03/12/2003 12:00AM

Uncertain weather, unsettled field


ALBANY, Calif. - Because of concerns about the weather, the status of many of the potential runners for Sunday's Grade 3, $150,000 Golden Gate Breeders' Cup Handicap remains in limbo.

All eyes are on weather reports that indicate a severe storm is coming this weekend. The storm is supposed to hit Friday when entries to the turf race are taken.

Stakes coordinator Grant Baker said the race would come off the turf only "if management and jockeys believed the turf was unsafe." He said the graded status of the race could be affected by a switch to the turf.

There remain only two horses listed as definite for the 1 1/8-mile race, locally based Ninebanks and Surprise Halo.

The outlook is better for Saturday's $75,000 California Oaks, a 1 1/16-mile race for 3-year-old fillies on the main track. Although the speedy Point Clear, who has won 2 of 3 career starts, is no longer being considered for the race, the field remains set at eight with the addition of maiden Quero Quero.

Trained by Paulo Lobo, Quero Quero has run second in both career starts, both races at about 6 1/2 furlongs down Santa Anita's hillside turf course. She lost by one length in her debut and by a nose when favored in her second start.

Ludicrous Speed feature favorite

Friday's feature at Golden Gate Fields is the first race on the card, a $20,000 claiming race at a mile.

Ludicrous Speed, second by a nose and then third to the streaking Red Packet in his first two starts of the year, is the probable favorite.

Also in the field is Federal Highway, winner of the James F. Lyttle Handicap at Santa Rosa last summer. Federal Highway has not won since that race and drops in claiming price for the fourth straight race.

Rounding out the field are Irish-bred Shove Ha'penny, who hesitated badly at the start last month in his U.S. debut, Bryanzole', and Cabaret Dancer.

The Barking Shark retired

The Barking Shark, who was the runner-up in both the Grade 1 Super Derby in 1996 and Grade 1 Strub Stakes in 1997, was scratched from an $8,000 claimer Wednesday after being purchased Tuesday for the purpose of being retired.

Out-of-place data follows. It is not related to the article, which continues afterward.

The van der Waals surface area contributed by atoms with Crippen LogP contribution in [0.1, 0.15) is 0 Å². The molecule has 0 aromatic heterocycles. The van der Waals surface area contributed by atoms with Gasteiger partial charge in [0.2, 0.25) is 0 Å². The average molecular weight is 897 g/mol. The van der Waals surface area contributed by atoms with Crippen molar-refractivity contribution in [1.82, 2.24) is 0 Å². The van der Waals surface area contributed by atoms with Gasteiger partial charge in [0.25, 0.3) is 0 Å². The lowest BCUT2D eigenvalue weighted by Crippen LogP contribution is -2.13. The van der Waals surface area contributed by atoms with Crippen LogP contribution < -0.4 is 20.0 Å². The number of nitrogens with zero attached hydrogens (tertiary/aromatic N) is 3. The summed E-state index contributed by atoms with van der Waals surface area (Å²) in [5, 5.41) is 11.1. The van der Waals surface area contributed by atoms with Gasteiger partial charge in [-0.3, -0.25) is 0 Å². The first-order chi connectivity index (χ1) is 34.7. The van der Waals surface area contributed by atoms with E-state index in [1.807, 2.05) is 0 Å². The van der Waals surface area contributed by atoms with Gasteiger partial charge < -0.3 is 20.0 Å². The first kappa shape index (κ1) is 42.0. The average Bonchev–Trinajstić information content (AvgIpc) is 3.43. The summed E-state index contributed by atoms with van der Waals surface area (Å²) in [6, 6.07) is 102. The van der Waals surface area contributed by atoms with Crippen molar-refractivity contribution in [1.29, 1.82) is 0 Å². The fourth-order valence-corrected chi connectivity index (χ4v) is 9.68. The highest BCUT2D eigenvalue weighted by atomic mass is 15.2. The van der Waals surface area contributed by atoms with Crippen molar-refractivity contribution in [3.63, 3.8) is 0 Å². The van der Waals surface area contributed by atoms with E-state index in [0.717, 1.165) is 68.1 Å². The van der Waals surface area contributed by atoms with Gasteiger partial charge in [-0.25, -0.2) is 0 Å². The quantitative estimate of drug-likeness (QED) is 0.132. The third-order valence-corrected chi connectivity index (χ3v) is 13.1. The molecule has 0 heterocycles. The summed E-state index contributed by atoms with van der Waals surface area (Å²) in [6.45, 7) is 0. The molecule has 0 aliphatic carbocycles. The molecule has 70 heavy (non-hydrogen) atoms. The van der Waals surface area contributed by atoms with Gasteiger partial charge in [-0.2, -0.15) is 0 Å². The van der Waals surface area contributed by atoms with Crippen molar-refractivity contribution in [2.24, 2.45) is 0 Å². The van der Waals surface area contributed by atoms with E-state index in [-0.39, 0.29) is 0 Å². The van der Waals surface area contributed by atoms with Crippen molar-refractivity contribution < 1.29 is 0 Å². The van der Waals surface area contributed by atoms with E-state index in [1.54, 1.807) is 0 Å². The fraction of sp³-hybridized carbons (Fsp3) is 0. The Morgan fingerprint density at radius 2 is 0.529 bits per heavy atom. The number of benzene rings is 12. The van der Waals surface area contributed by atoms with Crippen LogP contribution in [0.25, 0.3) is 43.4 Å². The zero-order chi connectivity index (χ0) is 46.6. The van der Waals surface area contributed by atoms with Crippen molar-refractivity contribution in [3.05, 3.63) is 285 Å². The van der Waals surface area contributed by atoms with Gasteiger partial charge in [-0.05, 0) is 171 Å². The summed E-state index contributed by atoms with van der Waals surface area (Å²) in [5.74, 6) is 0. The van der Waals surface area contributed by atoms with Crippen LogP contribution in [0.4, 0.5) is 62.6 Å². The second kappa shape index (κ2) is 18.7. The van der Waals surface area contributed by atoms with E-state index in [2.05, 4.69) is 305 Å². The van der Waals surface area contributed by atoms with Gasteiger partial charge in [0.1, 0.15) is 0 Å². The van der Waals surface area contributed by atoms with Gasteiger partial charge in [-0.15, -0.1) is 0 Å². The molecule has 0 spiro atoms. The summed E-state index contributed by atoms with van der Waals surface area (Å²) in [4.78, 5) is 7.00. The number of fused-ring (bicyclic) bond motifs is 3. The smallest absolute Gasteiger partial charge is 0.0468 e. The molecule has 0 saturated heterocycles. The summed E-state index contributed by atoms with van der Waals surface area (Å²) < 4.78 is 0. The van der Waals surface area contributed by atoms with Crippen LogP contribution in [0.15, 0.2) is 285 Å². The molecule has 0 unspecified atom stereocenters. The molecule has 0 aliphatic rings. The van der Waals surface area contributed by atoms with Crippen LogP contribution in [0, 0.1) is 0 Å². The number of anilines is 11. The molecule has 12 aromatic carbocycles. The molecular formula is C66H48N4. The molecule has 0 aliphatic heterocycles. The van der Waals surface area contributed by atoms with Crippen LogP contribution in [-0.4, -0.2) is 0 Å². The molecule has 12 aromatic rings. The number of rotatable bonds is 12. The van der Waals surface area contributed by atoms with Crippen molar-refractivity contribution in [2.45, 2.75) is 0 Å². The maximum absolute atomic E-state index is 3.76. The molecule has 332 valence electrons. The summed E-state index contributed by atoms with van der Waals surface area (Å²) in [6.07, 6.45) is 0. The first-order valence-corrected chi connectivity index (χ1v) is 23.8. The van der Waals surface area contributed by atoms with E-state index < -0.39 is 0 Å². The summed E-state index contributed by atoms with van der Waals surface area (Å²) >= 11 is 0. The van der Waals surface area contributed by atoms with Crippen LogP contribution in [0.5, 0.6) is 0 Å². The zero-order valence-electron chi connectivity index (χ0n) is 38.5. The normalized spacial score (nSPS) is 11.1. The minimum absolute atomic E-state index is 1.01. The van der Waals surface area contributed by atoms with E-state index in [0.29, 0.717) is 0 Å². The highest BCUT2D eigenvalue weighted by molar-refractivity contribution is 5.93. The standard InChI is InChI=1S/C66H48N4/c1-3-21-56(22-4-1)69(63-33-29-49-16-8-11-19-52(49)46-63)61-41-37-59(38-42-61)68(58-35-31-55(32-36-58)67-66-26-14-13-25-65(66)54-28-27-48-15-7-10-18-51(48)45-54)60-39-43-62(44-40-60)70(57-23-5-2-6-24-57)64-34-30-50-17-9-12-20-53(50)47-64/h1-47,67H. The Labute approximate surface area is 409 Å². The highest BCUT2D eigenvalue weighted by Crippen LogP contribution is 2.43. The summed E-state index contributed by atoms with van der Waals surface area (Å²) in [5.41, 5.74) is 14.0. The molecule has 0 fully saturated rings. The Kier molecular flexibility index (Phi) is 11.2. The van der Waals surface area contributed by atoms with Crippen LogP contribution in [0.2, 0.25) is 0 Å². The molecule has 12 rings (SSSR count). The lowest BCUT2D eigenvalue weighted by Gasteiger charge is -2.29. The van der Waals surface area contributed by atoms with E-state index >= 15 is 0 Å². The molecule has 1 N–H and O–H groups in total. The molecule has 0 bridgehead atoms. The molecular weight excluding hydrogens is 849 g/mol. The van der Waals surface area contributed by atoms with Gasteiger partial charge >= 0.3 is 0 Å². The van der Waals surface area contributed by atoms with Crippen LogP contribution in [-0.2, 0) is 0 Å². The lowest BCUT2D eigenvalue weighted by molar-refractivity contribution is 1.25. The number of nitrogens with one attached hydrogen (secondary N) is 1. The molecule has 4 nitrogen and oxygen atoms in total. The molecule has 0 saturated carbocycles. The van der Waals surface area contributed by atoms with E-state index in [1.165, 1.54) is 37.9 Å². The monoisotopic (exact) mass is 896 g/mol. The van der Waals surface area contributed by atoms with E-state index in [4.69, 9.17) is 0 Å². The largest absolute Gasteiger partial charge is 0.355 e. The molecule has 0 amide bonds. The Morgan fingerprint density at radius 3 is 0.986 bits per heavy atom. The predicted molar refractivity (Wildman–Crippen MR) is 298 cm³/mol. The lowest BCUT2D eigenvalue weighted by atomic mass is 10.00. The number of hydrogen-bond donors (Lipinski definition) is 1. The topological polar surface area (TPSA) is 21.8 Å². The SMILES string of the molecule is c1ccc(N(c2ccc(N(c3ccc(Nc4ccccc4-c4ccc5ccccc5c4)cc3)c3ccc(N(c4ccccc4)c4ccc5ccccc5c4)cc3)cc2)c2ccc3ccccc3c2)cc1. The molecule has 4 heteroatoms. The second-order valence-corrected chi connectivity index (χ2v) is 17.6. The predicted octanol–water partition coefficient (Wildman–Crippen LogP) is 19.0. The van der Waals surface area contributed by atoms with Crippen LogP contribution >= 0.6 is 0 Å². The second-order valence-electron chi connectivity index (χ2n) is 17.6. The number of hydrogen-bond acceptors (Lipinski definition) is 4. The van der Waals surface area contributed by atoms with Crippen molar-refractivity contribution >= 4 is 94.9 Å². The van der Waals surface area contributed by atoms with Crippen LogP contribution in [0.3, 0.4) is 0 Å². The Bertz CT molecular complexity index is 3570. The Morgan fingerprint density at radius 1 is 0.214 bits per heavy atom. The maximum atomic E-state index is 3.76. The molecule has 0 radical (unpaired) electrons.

The 10-year-old gelding had 9 wins with 13 seconds and 4 thirds in 56 starts. He earned $572,366 during his career, including a victory in his final start, in a $5,000 claimer Feb. 9 when he was claimed by trainer Ed Moger Jr.

Two separate groups were interested in buying and retiring The Barking Shark, whose past injuries include a broken cannon bone that required eight screws. Their contact at Golden Gate Fields was Kit Hilling, the wife of trainer Jim Hilling, who often finds homes for retired horses.

Both groups planned to claim The Barking Shark from Wednesday's race. When it was learned there would be at least one other claim, one group, led by longtime owner-breeders Andy and Connie Pansini, made a successful offer to purchase him from Moger.

"It's a difficult thing to try to protect these horses," Andy Pansini said.

"I'm really glad we did it," Connie Pansini said. "He needs to be under the care of someone who understands his condition."

The Barking Shark will be sent to Glen Ellen Vocational Academy, which is northern California's only nonprofit retirement facility.

Letha Ehrenfelt, a friend the Pansinis met in the Golden Gate Fields turf club, and Teddy Cole were also involved in the purchase.

Cole, an owner-breeder who has set up a foundation to help California's Thoroughbred retirement organizations provide basics such as shoeing, medicine, and feed for horses, said she doesn't usually become involved in the purchase of horses for retirement. But she said she "couldn't resist" helping The Barking Shark find a home.

Equine artist Curtis Wright had also planned to claim The Barking Shark through Hilling.

Wright first saw The Barking Shark during his 3-year-old year at Del Mar when he ran second in three straight stakes, the Oceanside, La Jolla, and Del Mar Derby.

"I never won a dime on him - I always bet him to win," Wright said. "He's my favorite horse. I want him to have a good life."

- Onebadshark, who set the pace and finished fifth in the El Camino Real Derby, will be sidelined for four months with a cracked shin. Trainer Brian Koriner said it would be about seven months before the colt can race.